By Frances Worthington
In Abraham: One God, 3 other halves, 5 Religions, writer Frances Worthington explores the 3 wives/concubines (Sarah, Hagar, and Keturah) of Abraham, and strains their lineage to 5 diversified religions—Christianity, Judaism, Islam, the Babi religion, and the Bahai religion. analyzing the scripture and traditions of those 5 "Abrahamic" faiths, this advanced tale additionally attracts seriously from a wealthy number of ancient assets that offer a desirable backdrop. The narrative follows the lifetime of Abraham from his delivery, via his marriages and the delivery of his teenagers, and his repeated exiles. It additionally presents nice perception into the lives of the founders of the 5 Abrahamic Faiths—Moses, Jesus, Muhammad, the Báb, and Baha'u'llah—and illustrates how their lives replicate that of Abraham. the ultimate chapters reflect on genetics and the unfold of universal DNA via diversified populations around the world and the non secular ancestry uniting us all. the mix of...
Read or Download Abraham. One God, Three Wives, Five Religions PDF
Best other religions books
An interpretation of the symbolism of the Masonic inn.
In a piece of awesome breadth and readability, Paul Conkin deals an even-handed and in-depth examine the foremost American-made different types of Christianity—a assorted crew of non secular traditions, every one of which displays an important holiday from western Christian orthodoxy. picking out six specified varieties, Conkin examines the key denominations consultant of every unique number of American Christianity: recovery (Churches of Christ, Disciples of Christ); humanistic (Unitarians, Universalists); apocalyptic (Adventists, Jehovah's Witnesses); Mormon (Church of Jesus Christ of Latter-day Saints); non secular (Christian technology, Unity); and ecstatic (Holiness and Pentecostal denominations).
Additional resources for Abraham. One God, Three Wives, Five Religions
In the process of translating and comparing some of the most recently excavated tablets, archaeologists have discovered that the reigns of many Mesopotamian kings are described in exactly the same way that the age of Noah is described: The kings are reported as having ruled for a far longer time than they actually did. No exact ratio has been determined, but it looks as though the higher the number, the more beloved or influential the ruler. Extending the reigns of some kings and omitting others was also a convenient way of summarizing history while retaining continuity.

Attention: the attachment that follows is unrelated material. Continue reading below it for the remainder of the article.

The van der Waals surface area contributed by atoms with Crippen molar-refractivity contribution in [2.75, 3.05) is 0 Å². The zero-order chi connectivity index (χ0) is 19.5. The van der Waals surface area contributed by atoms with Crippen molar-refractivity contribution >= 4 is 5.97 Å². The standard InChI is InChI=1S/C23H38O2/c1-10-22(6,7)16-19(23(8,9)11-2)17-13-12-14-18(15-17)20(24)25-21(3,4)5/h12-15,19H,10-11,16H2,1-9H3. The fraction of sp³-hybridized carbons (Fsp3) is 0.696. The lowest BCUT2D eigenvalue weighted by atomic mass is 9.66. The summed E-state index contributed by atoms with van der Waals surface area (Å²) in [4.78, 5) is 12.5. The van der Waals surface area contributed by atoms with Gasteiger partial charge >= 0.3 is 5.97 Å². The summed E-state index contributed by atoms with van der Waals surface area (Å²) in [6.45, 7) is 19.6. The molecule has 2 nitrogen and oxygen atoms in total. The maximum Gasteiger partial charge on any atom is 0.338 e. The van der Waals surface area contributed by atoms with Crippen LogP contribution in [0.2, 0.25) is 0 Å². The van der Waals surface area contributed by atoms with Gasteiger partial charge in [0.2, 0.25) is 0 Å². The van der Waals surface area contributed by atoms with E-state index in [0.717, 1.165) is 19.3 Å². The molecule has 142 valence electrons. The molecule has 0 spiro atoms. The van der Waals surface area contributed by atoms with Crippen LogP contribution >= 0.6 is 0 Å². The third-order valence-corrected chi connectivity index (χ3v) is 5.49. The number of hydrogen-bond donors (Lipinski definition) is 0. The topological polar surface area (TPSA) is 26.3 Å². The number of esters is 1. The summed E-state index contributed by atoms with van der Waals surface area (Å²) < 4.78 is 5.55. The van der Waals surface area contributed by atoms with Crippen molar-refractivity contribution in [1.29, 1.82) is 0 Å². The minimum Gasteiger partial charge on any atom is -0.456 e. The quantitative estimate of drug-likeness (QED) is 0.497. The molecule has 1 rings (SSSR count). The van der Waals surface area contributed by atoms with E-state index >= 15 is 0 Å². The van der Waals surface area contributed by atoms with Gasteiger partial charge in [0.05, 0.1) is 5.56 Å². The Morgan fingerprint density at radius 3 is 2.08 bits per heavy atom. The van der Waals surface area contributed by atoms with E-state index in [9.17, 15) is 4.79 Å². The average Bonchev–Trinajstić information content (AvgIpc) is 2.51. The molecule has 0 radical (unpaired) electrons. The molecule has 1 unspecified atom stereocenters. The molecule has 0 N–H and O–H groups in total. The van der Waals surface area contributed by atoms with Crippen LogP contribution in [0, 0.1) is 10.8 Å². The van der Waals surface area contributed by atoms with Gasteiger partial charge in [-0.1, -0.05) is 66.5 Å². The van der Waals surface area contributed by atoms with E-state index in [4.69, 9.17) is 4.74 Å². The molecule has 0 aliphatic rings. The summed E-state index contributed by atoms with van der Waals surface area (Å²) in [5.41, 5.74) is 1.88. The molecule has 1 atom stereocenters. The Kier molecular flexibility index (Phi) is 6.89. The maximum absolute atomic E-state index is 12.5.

This book doesn’t represent the opinion of every Bahá’í, and it’s not an official statement. It’s just what I see when I squint my eyes and gaze into the past. In writing from a Bahá’í viewpoint, I build on three basic assumptions: Abraham was a Messenger of God Who lived about four thousand years ago and established the concept of monotheism. Each of the five religions alluded to in the title of the book—Judaism, Christianity, Islam, the Bábí Faith, and the Bahá’í Faith—is an important and legitimate chapter in the overarching book of divine knowledge.
Over the course of four thousand years, His descendants, born of three different women, would give rise to several religions and cause Abraham’s name to be revered throughout the world. Creating an exact timeframe for the events of Abraham’s life would be a wonderful thing, but His date of birth remains elusive. For the purposes of this book, a date of roughly 2000 BC will suffice, though there are legitimate arguments for setting it as early as 2158 BC or as late as the year that is honored by Jewish tradition: 1812 BC.